Bob Jones Patriot Players win state, advance to SETC
MADISON – Patriot Players Drama Troupe at Bob Jones High School claimed first-place honors at the state-level Walter J. Trumbauer Theatre Festival at Troy University on Nov. 29 through Dec. 1.
Bob Jones one-act play, “The Bell Witch,” was judged as first place in Alabama and qualifies the actors to advance to Southeastern Theatre Conference in Knoxville, Tenn. in 2019.
“Having won our seventh state (Trumbauer) festival in eight years is astonishing. There simply aren’t words to describe what my students have accomplished,” drama teacher and Fine Arts Chair Dwayne Craft said. Drama teacher Mary Davis also trains students at Bob Jones.
Currently, Bob Jones holds the record in Alabama for the most appearances at SETC and is the only school since 1975 to win back-to-back festivals.
Based on America’s most famous haunting, “The Bell Witch” by B. Dwayne Craft, developed by Bob Jones Patriot Players and edited by Mary Davis is inspired by the story of the Bell Witch of Adams, Tenn. The Bell Witch haunted John Bell’s family in the 1800s and is reputed to have directly caused John Bell’s death of by giving him a glass of poison to drink.
“Andrew Jackson himself stayed at the Bell family farm and later reportedly said that he would rather ‘face the whole of the British army than face the Bell witch again,'” Craft said. “Most haunting, though, is that the spirit predicted that it would return 107 years later to haunt his descendants.”
Set in 1937, the Bob Jones play depicts Adams’ townspeople “tensely awaiting the return of its greatest fear. Charles Bailey Bell returns to put an end to the curse that has haunted his family for two generations,” Craft said.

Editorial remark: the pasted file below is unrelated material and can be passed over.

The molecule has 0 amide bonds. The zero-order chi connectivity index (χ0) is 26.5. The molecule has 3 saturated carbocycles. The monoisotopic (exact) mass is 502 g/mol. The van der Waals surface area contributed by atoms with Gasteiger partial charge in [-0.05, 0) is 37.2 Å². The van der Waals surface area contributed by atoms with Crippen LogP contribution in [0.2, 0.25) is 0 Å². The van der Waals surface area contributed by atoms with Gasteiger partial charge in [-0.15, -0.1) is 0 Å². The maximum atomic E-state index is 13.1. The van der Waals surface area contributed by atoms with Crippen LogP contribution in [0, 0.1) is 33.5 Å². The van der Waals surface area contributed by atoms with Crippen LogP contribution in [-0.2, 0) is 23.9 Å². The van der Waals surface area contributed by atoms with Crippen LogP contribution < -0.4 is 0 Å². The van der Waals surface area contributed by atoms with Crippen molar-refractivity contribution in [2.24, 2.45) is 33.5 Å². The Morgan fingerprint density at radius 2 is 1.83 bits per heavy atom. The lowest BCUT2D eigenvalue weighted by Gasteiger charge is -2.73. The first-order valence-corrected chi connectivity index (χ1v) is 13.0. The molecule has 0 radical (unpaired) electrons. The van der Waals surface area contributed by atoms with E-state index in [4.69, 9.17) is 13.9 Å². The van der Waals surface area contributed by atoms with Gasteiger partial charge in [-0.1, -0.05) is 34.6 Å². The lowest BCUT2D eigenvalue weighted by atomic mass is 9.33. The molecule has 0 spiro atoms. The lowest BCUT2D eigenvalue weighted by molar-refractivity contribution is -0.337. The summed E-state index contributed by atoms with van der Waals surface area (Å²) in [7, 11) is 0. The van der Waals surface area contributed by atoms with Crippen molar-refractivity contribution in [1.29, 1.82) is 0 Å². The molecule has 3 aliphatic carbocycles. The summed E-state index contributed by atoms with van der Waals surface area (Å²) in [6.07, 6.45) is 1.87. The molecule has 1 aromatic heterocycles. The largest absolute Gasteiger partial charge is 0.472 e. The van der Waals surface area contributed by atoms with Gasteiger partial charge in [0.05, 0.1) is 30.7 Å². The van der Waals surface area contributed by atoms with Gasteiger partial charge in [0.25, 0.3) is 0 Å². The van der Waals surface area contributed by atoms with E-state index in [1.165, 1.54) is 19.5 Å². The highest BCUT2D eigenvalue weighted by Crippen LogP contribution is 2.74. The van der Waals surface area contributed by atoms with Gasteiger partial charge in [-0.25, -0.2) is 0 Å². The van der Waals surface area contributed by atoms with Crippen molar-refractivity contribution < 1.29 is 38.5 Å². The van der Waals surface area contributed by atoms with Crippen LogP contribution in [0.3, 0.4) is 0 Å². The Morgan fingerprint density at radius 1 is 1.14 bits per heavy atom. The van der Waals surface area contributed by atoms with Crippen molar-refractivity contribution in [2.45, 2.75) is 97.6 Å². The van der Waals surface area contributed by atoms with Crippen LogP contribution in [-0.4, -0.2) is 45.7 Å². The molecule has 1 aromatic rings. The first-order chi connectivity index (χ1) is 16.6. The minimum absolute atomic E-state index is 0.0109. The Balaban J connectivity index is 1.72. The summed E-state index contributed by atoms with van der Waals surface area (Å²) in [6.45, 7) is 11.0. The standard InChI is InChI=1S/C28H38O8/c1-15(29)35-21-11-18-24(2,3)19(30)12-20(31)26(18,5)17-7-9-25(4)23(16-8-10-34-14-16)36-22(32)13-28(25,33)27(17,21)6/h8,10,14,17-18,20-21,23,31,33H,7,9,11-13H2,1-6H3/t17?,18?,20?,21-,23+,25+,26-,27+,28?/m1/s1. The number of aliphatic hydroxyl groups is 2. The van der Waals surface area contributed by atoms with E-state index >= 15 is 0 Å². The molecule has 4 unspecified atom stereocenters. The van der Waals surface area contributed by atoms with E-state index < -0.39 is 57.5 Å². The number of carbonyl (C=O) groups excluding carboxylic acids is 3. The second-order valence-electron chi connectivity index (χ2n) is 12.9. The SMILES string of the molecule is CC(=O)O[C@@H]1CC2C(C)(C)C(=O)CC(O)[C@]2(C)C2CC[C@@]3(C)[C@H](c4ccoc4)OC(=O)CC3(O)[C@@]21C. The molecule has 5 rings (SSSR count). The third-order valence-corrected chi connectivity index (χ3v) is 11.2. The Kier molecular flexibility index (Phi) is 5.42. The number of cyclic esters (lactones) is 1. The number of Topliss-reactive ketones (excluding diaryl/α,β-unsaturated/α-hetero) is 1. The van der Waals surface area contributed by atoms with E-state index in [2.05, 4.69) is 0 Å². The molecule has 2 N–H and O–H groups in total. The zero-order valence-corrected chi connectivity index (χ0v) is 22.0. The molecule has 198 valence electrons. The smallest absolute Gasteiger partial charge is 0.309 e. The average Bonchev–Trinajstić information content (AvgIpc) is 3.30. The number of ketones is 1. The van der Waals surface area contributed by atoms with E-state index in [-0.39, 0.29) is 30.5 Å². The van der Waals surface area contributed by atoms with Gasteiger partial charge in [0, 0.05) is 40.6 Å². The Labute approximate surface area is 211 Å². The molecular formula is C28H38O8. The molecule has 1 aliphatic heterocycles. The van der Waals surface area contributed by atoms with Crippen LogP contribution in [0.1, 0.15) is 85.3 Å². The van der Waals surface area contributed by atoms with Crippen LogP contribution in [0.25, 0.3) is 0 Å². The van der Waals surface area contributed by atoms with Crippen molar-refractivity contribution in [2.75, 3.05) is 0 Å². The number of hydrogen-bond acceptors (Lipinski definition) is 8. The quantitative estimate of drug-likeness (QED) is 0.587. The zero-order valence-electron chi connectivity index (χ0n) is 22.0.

At Trumbauer, Bob Jones won “Best in Show” and “Best Set.”
Jeremy Sailors, a junior, was named to the “All-Star Cast” for his portrayal of The Preacher, “who tries his best to calm the nerves of the town of Adams. Jeremy really does act the part of a preacher with all of the fervent belief and commitment of a true Southern gospel preacher,” Craft said.
In individual events, Bob Jones students received awards in 15-plus events.
“The honor of being selected as the ‘State Representative Play’ for SETC is equivalent to winning the state championship in a sport and communicates to people from across the nation that our community supports the arts,” Craft said. “(This support) is one more selling point for our community and demonstrates the opportunities community members and businesses create for youth in our area.”
Twenty schools will convene on SETC’s 66th annual convention on Feb 28 through March 1 in Knoxville, Tenn. Approximately 5,000 participants attend each year.
Founded in 1949, SETC is the largest and most active regional theatre organization in the United States. The not-for-profit membership association has become the premier organization serving a wide constituency of people, businesses and academic institutions, all connected by theatre.
Bob Jones will present a benefit showing of “The Bell Witch” in late February.